The trend by the government to go more lean is impacting Canada’s non-profit sector, which includes more than 160,000 organizations. Their revenue account for an estimated 10% of GDP, and will grow over the next 10 years as government programs contract.

Some believe that non-profits are following sub par or outdated governance practices. It may be time to reform non-profit governance in Canada.

Here are a suggestion of 10 questions that non-profit directors should ask at their next board meeting:

1. Why is our board so big?
The optimal size of a board is 9. This allows for governance to be positive, effective and allow for better financial performance.

2. Is this an oversight board or a fund-raising committee?
The board’s purpose is oversight, not fund-raising. Too many boards forget this. The result is a proper focus on oversight is lost. It is important to separate the donor’s and the board – one is for fund-raising initiative and the other is for oversight.

3. Has every director reviewed the executive director’s contract?
There is a contract that exists between the organization and its executive director or chief executive. Unfortunately many directors fail to review this document. In some cases, when a director has asked for a copy they are told it is confidential. This is unwise and improper. As for the director who does not review, he/she could end up being guilty of a breach of fiduciary duty.

4. Has the board reviewed the organization’s detailed expense policies?
Transparency – everyone needs to be on the same page and understand/know what is covered, who is covered for what and so on. Here are some of the tough questions you need to ask: Who gets reimbursed for what? Who signs off? Is the organization buying gifts for members? Under whose authorization? Failing to be transparent can lead to systemic abuse of the system.

5. Is our chair transparently and openly elected by the full board?
Too many non-profit boards allow their current chairs to select or influence the nomination of their successors. Also, too many chairs unilaterally select committee heads and members. This needs to be the decision of the full board – to elect chair, committee heads and committee members.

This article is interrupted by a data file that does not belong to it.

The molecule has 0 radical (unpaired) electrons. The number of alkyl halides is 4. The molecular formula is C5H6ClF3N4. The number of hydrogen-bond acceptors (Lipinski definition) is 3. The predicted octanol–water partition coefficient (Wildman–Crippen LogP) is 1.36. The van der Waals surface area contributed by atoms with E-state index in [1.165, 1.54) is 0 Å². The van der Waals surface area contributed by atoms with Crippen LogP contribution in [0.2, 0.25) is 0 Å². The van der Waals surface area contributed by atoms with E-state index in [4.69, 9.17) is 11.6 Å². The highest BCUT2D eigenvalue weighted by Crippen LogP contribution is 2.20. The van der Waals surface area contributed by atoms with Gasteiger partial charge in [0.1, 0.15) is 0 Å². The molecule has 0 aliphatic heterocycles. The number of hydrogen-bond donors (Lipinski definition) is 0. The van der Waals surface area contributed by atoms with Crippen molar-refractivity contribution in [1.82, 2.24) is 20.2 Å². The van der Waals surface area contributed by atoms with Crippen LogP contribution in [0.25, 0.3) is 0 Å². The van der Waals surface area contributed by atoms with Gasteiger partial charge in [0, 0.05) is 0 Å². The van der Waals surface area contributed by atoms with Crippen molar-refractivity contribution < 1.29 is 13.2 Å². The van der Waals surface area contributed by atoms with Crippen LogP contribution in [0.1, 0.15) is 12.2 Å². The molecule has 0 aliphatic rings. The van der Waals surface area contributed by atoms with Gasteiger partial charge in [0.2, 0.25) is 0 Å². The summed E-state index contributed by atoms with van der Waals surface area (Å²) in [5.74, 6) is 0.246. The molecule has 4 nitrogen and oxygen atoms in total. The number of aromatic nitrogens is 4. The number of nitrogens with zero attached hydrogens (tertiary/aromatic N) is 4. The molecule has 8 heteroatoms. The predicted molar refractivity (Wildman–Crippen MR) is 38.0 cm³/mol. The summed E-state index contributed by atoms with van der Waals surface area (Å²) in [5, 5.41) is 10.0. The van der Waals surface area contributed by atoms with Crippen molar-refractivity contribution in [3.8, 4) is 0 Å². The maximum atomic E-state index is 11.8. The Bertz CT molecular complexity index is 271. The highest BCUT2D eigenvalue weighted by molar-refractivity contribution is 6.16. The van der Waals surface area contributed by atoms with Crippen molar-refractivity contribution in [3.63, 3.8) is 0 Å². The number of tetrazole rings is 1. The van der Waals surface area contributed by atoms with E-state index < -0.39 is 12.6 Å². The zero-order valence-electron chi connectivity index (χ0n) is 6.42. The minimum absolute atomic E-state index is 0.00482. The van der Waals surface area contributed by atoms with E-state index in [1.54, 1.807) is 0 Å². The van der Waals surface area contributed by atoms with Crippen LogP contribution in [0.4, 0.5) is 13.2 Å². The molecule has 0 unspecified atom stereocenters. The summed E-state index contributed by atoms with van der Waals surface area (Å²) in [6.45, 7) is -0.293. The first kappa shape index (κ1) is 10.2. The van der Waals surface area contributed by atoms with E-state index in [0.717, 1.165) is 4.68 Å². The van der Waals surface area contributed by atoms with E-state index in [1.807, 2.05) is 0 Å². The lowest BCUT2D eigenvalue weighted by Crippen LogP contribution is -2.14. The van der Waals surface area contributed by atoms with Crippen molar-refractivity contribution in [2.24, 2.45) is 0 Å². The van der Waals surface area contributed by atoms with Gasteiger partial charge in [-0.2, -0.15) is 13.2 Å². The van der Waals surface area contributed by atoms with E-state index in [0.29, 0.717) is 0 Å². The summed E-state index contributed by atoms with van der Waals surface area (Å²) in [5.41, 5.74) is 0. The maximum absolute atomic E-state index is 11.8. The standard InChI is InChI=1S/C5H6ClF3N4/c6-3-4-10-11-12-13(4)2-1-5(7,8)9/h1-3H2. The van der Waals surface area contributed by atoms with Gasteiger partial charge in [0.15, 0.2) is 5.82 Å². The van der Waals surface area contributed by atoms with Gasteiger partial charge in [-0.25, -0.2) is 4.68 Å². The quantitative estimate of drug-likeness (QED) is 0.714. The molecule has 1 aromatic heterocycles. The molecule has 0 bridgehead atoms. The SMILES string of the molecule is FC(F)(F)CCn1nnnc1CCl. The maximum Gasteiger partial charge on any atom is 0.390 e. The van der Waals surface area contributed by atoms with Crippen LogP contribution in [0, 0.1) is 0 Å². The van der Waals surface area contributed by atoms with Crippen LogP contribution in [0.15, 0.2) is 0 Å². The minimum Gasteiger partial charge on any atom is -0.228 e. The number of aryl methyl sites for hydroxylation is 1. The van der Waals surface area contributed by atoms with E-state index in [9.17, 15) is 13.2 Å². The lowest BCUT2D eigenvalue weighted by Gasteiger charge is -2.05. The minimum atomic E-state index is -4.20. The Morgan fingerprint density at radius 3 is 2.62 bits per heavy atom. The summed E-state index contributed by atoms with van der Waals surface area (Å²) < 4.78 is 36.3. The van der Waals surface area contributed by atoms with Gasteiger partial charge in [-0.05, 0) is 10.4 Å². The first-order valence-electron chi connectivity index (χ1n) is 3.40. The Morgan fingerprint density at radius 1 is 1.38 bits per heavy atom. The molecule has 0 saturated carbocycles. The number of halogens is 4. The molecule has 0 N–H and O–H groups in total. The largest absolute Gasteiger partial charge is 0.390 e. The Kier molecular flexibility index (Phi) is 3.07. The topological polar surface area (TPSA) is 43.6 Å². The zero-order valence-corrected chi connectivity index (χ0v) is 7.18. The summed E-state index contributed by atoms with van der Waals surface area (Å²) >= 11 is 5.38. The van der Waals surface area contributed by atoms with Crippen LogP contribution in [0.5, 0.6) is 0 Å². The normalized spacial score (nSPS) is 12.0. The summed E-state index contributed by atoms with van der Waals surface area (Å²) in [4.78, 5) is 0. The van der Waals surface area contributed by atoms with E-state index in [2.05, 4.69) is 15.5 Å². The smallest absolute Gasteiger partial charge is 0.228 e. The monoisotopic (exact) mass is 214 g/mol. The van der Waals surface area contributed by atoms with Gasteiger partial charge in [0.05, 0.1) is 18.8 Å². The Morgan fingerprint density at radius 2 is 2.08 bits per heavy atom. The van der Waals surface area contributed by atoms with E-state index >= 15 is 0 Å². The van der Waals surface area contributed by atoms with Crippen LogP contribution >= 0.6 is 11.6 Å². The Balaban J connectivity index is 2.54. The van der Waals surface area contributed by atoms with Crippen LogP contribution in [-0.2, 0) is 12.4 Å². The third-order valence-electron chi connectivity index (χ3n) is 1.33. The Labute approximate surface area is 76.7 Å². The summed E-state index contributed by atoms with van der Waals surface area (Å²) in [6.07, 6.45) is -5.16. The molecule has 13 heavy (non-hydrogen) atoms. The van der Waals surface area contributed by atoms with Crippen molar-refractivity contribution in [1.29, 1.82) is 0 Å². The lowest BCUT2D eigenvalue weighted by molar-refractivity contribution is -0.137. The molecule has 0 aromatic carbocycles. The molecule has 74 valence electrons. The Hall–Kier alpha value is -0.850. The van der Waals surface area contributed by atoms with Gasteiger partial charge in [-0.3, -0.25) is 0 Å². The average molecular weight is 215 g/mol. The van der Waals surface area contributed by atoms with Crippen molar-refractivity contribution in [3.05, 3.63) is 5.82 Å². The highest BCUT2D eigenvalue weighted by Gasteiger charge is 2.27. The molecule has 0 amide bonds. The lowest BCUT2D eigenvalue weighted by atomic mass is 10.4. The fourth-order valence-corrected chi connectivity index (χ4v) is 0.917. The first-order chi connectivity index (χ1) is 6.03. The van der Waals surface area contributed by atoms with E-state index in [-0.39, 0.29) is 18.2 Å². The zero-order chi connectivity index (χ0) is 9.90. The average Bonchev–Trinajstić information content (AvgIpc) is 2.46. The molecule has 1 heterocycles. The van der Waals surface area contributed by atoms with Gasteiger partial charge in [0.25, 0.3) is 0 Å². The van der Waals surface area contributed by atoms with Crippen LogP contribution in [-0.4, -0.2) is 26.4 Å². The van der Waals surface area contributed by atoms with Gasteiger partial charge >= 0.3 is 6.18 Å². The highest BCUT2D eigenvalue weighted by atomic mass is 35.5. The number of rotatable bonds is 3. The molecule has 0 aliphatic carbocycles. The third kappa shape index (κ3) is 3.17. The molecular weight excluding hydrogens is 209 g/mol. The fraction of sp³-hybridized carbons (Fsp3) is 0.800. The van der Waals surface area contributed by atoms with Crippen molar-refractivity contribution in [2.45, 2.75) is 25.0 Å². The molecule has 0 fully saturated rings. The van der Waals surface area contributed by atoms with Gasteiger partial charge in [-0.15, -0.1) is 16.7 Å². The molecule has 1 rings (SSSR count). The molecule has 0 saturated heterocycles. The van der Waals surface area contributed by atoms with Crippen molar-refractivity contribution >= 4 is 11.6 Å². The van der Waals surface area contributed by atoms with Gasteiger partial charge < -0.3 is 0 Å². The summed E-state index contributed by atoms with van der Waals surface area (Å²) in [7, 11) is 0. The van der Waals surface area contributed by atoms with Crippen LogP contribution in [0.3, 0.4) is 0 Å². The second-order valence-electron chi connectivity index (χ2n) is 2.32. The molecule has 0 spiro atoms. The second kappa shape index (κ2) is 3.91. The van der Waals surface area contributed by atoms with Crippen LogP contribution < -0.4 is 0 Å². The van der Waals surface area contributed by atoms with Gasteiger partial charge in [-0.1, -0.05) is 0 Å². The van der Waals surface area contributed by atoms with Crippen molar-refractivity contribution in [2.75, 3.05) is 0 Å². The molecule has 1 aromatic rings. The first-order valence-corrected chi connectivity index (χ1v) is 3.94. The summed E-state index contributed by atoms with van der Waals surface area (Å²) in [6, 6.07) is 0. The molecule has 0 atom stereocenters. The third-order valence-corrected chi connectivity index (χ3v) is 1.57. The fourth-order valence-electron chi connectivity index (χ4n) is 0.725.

6. Are our committees presenting all of their work to the full board?
Many boards allow the organization’s oversight, strategy and goals to be decided by sub-committees, leaving many directors out of the loop. Governance dictates that directors cannot delegate their material responsibilities to any committee. For example, the finance committee is not able to create the budget and simply have the board approve it. There must be a full presentation from the finance committee to all directors.

7. Have we set clear expectations about attendance and preparation and are we calling out poor performers?
Pubic companies publish attendance records for every director; non-profits should do the same. Maybe public pressure will ensure that these directors take their responsibilities seriously. Likewise, too many directors come to meetings without performing any serious review of the agenda or meeting materials. Poor attendance and lack of preparation should be called out by the chair or other directors. There also should be a consequence for this behaviour or lack of.

8. Have we created a board culture that’s hospitable to tough questions and maverick viewpoints?
Are you stacking your team to be “friendlies” and not ask the tough questions and challenge the management? A culture that values harmony over substantive, controversial/questioning discussion is a certain sign of bad board. There needs to be those that challenge, if only to provide a different thought pattern.

9. Are we spending enough time together as a board without the presence of management?
In many non-profits, the executive director attends every board meeting. From experience, directors are less likely to ask tough questions when the executive director is present. It is appropriate for the board to ask the executive director to attend some of the meeting however not all. There needs to be that “space” for the board to do their work without worrying about the executive director.

10. When was the last time the board candidly evaluated its performance in a confidential session?
Many non-profit boards fail to evaluate themselves. On a survey, 52% of Canadian boards failed to conduct self-evaluations. This is not good. After every board meeting conclude the meeting with a confidential session where the board candidly evaluates its own performance. A formal evaluation also should be done annually with the assistance of a third party. Some directors will not like this however your duty is to the position and your role – not gaining friends.

Real oversight requires leadership. This may mean making some uncomfortable yet accountable and responsible for their actions.

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